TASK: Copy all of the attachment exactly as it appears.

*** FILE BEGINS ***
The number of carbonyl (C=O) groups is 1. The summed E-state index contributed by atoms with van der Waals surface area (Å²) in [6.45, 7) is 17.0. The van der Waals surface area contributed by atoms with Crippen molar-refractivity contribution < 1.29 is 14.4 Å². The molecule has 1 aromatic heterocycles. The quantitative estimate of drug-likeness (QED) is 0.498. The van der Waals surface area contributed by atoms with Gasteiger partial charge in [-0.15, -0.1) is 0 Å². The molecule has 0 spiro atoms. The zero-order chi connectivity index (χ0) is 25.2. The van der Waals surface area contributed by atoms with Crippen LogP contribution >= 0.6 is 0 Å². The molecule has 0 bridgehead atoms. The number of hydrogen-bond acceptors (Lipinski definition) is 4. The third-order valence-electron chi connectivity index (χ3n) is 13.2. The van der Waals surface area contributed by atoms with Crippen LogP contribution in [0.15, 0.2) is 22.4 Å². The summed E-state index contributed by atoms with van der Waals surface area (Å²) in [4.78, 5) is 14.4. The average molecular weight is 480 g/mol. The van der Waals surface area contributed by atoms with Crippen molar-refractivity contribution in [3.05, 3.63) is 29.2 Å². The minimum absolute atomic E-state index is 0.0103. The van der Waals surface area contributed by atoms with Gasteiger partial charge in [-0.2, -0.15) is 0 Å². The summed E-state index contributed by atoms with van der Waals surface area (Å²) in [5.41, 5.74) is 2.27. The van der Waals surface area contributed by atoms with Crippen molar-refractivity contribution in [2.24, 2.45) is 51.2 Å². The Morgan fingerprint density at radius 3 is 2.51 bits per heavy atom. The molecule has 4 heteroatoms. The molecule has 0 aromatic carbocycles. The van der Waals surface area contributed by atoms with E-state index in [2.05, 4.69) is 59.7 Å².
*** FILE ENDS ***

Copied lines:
The number of carbonyl (C=O) groups is 1. The summed E-state index contributed by atoms with van der Waals surface area (Å²) in [6.45, 7) is 17.0. The van der Waals surface area contributed by atoms with Crippen molar-refractivity contribution < 1.29 is 14.4 Å². The molecule has 1 aromatic heterocycles. The quantitative estimate of drug-likeness (QED) is 0.498. The van der Waals surface area contributed by atoms with Gasteiger partial charge in [-0.15, -0.1) is 0 Å². The molecule has 0 spiro atoms. The zero-order chi connectivity index (χ0) is 25.2. The van der Waals surface area contributed by atoms with Crippen LogP contribution >= 0.6 is 0 Å². The molecule has 0 bridgehead atoms. The number of hydrogen-bond acceptors (Lipinski definition) is 4. The third-order valence-electron chi connectivity index (χ3n) is 13.2. The van der Waals surface area contributed by atoms with Crippen LogP contribution in [0.15, 0.2) is 22.4 Å². The summed E-state index contributed by atoms with van der Waals surface area (Å²) in [4.78, 5) is 14.4. The average molecular weight is 480 g/mol. The van der Waals surface area contributed by atoms with Crippen molar-refractivity contribution in [3.05, 3.63) is 29.2 Å². The minimum absolute atomic E-state index is 0.0103. The van der Waals surface area contributed by atoms with Gasteiger partial charge in [-0.2, -0.15) is 0 Å². The summed E-state index contributed by atoms with van der Waals surface area (Å²) in [5.41, 5.74) is 2.27. The van der Waals surface area contributed by atoms with Crippen molar-refractivity contribution in [2.24, 2.45) is 51.2 Å². The Morgan fingerprint density at radius 3 is 2.51 bits per heavy atom. The molecule has 4 heteroatoms. The molecule has 0 aromatic carbocycles. The van der Waals surface area contributed by atoms with E-state index in [2.05, 4.69) is 59.7 Å².